rabbit proof fence essay topics Essays - StudentShare
Doris Pilkington Garimara tells the story of her mother in Follow the Rabbit-proof Fence. She tells her own story in Under the Wintamarra Tree (2003), of her premature birth, under the tree of the book’s title on Balfour Downs Station, a pastoral lease and cattle station located about 132 kilometres north-east of Newman in Western Australia’s Pilbara region. She was so small when she was born that she could fit in a shoebox and it was believed that she would not survive. As her birth perhaps foretold, Doris’s life was not going to be easy. At the age of four she was taken, along with her mother and two-year-old sister, Annabelle, from Jigalong to Moore River Native Settlement. For Molly, Doris’s mother, this was not the first time she had been to Moore River, and that first visit – and Molly’s subsequent journey home with her younger cousins Gracie and Daisy – will become the heart of Follow the Rabbit-proof Fence.
Rabbit Proof Fence - Free Sample College Essays
When I see how Doris lovingly crafted her story in Follow the Rabbit-proof Fence, I am reminded again about the deep regret she had for the flash of unintended cruelty she showed to her mother. When I sit down to write, I do it because I want to tell a story, but I rarely do it just to entertain. I think most writers are like that. We also write to teach, to learn, to heal, to grow, to resolve. These might sound like clichés but they are nevertheless true. And I like to read Follow the Rabbit-proof Fence in the same way, as a love letter to a mother, a way of walking in her shoes.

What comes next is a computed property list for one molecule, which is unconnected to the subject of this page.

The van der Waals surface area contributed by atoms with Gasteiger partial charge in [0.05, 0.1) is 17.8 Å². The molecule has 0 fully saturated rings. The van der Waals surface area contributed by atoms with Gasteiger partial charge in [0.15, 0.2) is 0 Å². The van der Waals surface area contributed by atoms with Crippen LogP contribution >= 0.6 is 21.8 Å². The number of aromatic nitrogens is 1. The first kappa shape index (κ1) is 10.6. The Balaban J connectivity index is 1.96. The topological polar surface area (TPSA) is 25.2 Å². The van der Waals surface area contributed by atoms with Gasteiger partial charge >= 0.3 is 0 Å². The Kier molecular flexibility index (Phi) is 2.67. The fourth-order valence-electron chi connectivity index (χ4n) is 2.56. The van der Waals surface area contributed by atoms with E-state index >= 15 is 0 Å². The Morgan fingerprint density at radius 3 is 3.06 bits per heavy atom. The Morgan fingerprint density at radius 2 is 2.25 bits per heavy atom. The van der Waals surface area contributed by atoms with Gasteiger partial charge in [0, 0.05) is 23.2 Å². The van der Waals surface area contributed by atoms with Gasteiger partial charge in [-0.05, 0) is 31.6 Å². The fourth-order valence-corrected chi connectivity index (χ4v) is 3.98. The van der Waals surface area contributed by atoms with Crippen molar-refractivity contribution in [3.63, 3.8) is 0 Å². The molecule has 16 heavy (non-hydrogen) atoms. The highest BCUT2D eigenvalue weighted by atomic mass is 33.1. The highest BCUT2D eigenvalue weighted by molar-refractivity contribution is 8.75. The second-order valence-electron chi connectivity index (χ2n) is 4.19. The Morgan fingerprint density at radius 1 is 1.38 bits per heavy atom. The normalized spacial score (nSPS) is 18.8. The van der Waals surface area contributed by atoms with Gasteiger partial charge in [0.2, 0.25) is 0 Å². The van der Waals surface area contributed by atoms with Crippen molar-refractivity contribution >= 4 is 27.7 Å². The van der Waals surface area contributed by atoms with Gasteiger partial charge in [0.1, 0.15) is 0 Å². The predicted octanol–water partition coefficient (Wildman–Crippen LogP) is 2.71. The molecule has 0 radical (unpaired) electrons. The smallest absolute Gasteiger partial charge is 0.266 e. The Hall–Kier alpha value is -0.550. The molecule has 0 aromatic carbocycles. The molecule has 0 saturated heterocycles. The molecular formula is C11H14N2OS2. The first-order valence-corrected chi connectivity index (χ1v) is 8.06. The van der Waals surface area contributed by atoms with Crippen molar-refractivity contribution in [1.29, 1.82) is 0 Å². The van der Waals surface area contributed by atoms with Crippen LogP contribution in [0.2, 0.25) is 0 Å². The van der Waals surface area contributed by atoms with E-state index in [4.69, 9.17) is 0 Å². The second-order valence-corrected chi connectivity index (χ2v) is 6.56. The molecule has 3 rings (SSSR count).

To me, Follow the Rabbit-proof Fence is a book about connection to country and family. The heart of the story is the extraordinary journey Molly, Gracie and Daisy take as they escape Moore River Settlement and make the long walk home across hundreds of kilometres of desert back to their families. That story, central to the film adaptation, is given a more complex and expansive treatment in the book.